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Everything posted by OffCenter

  1. Love the gesture in all of these... and those fingers on the Ladies In Waiting!
  2. These are great. Your whole gallery is fun.
  3. I've been saving up so I can afford to do that experiment. Jim
  4. In atmospheric firings it prevents the salt, wood ash, etc from forming a glaze there. In other firings, like cone 6 electric, some clays, especially porcelains, fuse together if there's not a thin layer of refractory material there. She could have used wadding on her boxes but alumnia is usually handy and easy. Jim
  5. I think it is the glaze. The glaze you're using on the pictured mug has to move a lot to acheive the hare's fur look so it is running off high thin places. That's not clay that is making the lip rought but spots of glaze. Try other glazes. If you have, did you have the same problem with them? Jim
  6. I was going to post something similar to what Min posted but she said it better than I would have. That's a great idea in the second paragraph! Jim
  7. I like it, too and would like to know more about it.
  8. It's just a good clay. It has a nice, rough texture and a great range of colors depending of how high it is fired. Obviously, never really becoming vitrified is a negative.

  9. Nice. How tall are they?
  10. Thanks, Idaho. That's very kind of you and I appreciate it.

  11. You say she's been your student for several weeks but that's only several hours of class time if you only meet 1.5 hrs/week. She has just enough time to forget most of what she has learned by the next class. Copying is one way people learn. Since you don't have any pictures in your profile gallery, I don't know if your pots are worth copying or not, but there is nothing wrong with a beginning potter copying other potters. If she is intelligent and creative she will only use that as a way to grow and find her own way with clay. If she's not then who cares? Surely you aren't worried about people mistaking her pots for yours! Look at the stuff that comes out of Steven Hill workshops. Almost everyone tries to make Steven Hill pots. I assume he doesn't discourage it. After all, they are there to learn his techniques--not only throwing but using slip, spraying his glazes, and once-firing. But, no one who knows anything about pottery would ever mistake anything that comes out of those workshops for a Steven Hill pot. Jim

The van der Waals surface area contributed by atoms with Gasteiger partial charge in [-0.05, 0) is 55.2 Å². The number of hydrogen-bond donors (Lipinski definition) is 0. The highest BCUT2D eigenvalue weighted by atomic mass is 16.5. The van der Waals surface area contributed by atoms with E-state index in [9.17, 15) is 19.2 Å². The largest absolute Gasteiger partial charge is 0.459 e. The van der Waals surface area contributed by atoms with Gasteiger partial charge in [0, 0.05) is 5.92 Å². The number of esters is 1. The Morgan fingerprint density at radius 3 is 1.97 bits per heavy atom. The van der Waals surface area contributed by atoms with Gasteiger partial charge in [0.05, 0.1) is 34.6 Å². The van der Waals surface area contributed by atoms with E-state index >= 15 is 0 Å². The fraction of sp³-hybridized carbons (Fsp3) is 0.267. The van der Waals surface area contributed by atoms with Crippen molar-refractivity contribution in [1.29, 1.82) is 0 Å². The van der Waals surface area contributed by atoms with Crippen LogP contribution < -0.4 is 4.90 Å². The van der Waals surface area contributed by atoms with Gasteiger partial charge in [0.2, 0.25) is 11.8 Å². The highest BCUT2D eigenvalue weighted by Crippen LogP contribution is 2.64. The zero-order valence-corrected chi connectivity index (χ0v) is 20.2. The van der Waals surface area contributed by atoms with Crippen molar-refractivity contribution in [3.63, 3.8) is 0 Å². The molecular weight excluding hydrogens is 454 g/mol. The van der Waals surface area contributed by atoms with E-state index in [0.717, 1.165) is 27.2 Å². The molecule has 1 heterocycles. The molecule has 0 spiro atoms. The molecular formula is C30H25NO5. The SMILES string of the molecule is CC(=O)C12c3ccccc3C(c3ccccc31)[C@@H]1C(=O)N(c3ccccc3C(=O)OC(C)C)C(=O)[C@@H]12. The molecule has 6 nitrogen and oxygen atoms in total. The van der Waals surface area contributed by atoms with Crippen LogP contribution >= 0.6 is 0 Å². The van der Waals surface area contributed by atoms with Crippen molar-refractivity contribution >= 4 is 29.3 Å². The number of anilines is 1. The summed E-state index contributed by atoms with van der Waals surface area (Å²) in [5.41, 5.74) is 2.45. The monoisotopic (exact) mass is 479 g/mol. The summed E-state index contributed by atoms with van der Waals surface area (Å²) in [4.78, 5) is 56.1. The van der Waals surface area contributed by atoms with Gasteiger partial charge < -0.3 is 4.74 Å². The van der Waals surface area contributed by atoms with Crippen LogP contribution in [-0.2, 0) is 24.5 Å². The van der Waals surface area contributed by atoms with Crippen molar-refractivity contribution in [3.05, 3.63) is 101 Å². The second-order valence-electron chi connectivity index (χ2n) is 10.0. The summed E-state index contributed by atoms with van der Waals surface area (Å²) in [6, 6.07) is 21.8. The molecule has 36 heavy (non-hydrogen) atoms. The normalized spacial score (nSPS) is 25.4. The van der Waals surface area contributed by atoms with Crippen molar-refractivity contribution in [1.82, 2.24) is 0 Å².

12. Are you kidding me! This software subs lines and scratches for "########".
  13. Thanks, Nancylee and TJR.

  14. Since nickels and dimes are mostly copper, they become molten and burn through their clay test trays, so keep the laundry money! Pennies are really the only coins I've found that have amazing results, without burning through anything. (also WHAT happened with deer livers??) That was 40 years ago so I don't remember but it must not have been anything impressive or I would still remember it. Jim
  15. Amazing like magic I making a t shirt with your quote above, hope you dont mind Put me down for one, Big Dave. Jim
  16. Damn! Isn't it weird that so many of us who have been potting for centuries didn't know about this! I think of all the weird things I have put in firings from moth balls (not their actual balls, but the chemical pesticide) to deer livers and I never tried a penny! Can't wait to put one in my next firing. Wish I could afford to put a nickel and a dime in, too. Jim
  17. If 04 bent at all and assuming there is no special reason for going to 04, such as solving pinhole problems with glazes, your pots have been fired high enough for a bisque and re-firing them will just be a waste of time and electricity. 04 is a little on the high side for bisque firing, anyway. The only clay I bisque over 012 is Lizella Red which needs to be bisqued higher to avoid pinholes in the glaze. Jim
  18. The plugs don't matter much. If I bother putting them in at all, I usually pull them when the kiln shuts off, even if I'm doing a controlled cool down. I crack the lid just a little at 500-600 or so depending on the firing and how anxious I am to unload. I usually start pulling pots from the kiln at around 250-300 degrees, especially if I'm cold. Jim
  19. Thanks for for starting my morning off nicely with you comment.

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